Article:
How to limit house spiders

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I’m thrilled for the cooler fall weather. The temperature drop creates prime conditions for my favorite outdoor activities — biking, mudding, hiking, kayaking, reading away an afternoon in my hammock, relaxing near a bonfire. However, not all of God’s creatures feel the same way.

As I’m running out the door to enjoy the day, I’ve noticed an increasing number of spiders making themselves at home.

They don’t bother me too much. In fact, their webs are popping up just in time for Halloween. But I certainly don’t want them moving from the yard to the garage to the kitchen to the living room. I like to appreciate my eight-legged friends outside.

If you, too, want to keep the local arachnids out of your house there are many different approaches you can take.

Natural Remedies

Personally, I prefer the natural route — sans the harsh and sometimes ineffective chemicals. The Farmers’ Almanac and the eXtension.org outline 11 safe methods for preventing spiders from taking up residence in your home.

  1. Spray white vinegar around your house. White vinegar isn’t just a widely-used cleaning agent, it’s also one of the most common ways to repel spiders. While it’s pungent odor and sour taste have mild effects on humans, spiders are highly sensitive to it. Just mix equal portions of vinegar and water in a spray bottle and you’re ready to go.
  2. Keep citrus fruit on hand. Like white vinegar, spiders will avoid citrus fruit. From simply setting a bowl filled with oranges on the kitchen counter to rubbing discarded peels along entryways, citrus fruit can be used in many ways. It will also weaken the smell of a homemade vinegar solution if peels are soaked in it overnight.
  3. Plant some mint. Mint is a known pest repellent and planting it around your home will reduce both the insect and spider populations. Dried mint leaves or tea bags can also be placed in cupboards or other dark places to deter spiders or mix essential peppermint oil with water to spray around your house.
  4. Purchase some diatomaceous earth. You can buy food-grade diatomaceous earth at your local hardware store. It can either be spread by mixing 1 tablespoon into a spray bottle of water or by sprinkling it on the ground around your house.
  5. Use cedar. Cedar has been known to get rid of spiders and other bugs, so spreading fresh mulch around the bushes or flowers you have planted near your home will minimize the number of inhabitants. Just be sure to keep it fresh, as the oils contained in the wood are the natural repellant. Old, dried out mulch can provide a habitat for insects.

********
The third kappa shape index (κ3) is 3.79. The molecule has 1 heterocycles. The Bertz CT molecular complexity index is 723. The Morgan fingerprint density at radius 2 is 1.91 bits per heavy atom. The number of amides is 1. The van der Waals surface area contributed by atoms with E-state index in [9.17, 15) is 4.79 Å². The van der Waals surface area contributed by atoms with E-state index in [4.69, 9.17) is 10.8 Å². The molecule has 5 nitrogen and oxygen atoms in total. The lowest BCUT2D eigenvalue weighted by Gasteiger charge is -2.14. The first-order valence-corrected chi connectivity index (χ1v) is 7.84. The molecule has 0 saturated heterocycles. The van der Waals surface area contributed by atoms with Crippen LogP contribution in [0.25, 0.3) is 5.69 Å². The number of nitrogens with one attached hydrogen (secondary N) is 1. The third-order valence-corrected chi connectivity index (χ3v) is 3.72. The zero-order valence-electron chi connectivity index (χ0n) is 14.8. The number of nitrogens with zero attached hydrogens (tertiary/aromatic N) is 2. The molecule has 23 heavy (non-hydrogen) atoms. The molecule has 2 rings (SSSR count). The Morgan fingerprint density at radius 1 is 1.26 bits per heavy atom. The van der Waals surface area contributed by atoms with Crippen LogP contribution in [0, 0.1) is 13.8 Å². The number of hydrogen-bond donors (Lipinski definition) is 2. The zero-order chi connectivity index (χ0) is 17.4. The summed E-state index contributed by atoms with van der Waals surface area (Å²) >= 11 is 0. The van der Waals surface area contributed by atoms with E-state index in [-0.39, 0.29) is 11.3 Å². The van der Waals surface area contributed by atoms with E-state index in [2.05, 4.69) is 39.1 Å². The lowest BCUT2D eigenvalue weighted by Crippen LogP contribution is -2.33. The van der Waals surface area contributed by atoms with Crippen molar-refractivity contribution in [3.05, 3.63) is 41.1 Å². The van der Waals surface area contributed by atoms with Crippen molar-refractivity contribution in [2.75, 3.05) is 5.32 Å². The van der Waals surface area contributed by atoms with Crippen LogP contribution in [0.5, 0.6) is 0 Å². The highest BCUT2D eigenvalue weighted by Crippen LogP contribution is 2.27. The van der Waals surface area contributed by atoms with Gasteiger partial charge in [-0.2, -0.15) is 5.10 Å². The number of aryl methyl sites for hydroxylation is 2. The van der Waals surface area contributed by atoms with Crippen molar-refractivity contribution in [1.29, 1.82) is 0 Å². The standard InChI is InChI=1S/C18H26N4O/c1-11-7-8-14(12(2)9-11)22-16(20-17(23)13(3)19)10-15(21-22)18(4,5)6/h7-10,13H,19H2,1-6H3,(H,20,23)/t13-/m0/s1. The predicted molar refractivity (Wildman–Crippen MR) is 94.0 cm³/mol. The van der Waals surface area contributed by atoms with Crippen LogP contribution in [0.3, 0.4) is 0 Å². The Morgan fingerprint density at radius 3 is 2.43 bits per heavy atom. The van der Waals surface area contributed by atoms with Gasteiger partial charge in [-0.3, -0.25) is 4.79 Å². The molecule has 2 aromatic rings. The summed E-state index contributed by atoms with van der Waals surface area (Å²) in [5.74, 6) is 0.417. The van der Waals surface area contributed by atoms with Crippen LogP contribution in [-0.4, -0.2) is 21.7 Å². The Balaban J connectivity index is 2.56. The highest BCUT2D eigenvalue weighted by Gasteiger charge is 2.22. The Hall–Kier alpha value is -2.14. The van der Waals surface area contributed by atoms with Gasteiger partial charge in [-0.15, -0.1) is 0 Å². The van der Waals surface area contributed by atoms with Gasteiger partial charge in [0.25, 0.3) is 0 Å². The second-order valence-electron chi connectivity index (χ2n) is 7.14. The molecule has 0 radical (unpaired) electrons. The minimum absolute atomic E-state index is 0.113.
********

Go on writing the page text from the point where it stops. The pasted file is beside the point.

6. Place horse chestnuts around the house. Known to repel spiders, chestnuts are a good choice because of their long shelf life.
  7. Clean out any current cobwebs. Removing old or occupied cobwebs will deter spiders from moving into or staying in your space.
  8. Take out your recycling regularly. Some of spiders favorite places to call home include piles of cardboard, boxes, plywood and firewood.
  9. Keep a manicured yard. Spiders and other insects love to hide in piles of leaves grass clippings and stacks of wood. A clean and groomed yard is less inviting to the critters you’re trying to keep at bay.
  10. Check your entrances. Covering any small cracks spiders or other insects could enter will help you keep your house void of any unwelcome guests. Additionally, installing tight-fitting window and door screens will prevent bugs from entering.
  11. Install yellow or sodium vapor light bulbs. These lights are less attractive to insects and thus draw fewer spiders to the area when put outside entrances.

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Sara is Farm and Dairy’s online content producer. Raised in Portage County, she earned a magazine journalism degree from Kent State University. She enjoys spending time with her daughter, traveling, writing, reading and outdoor recreation.

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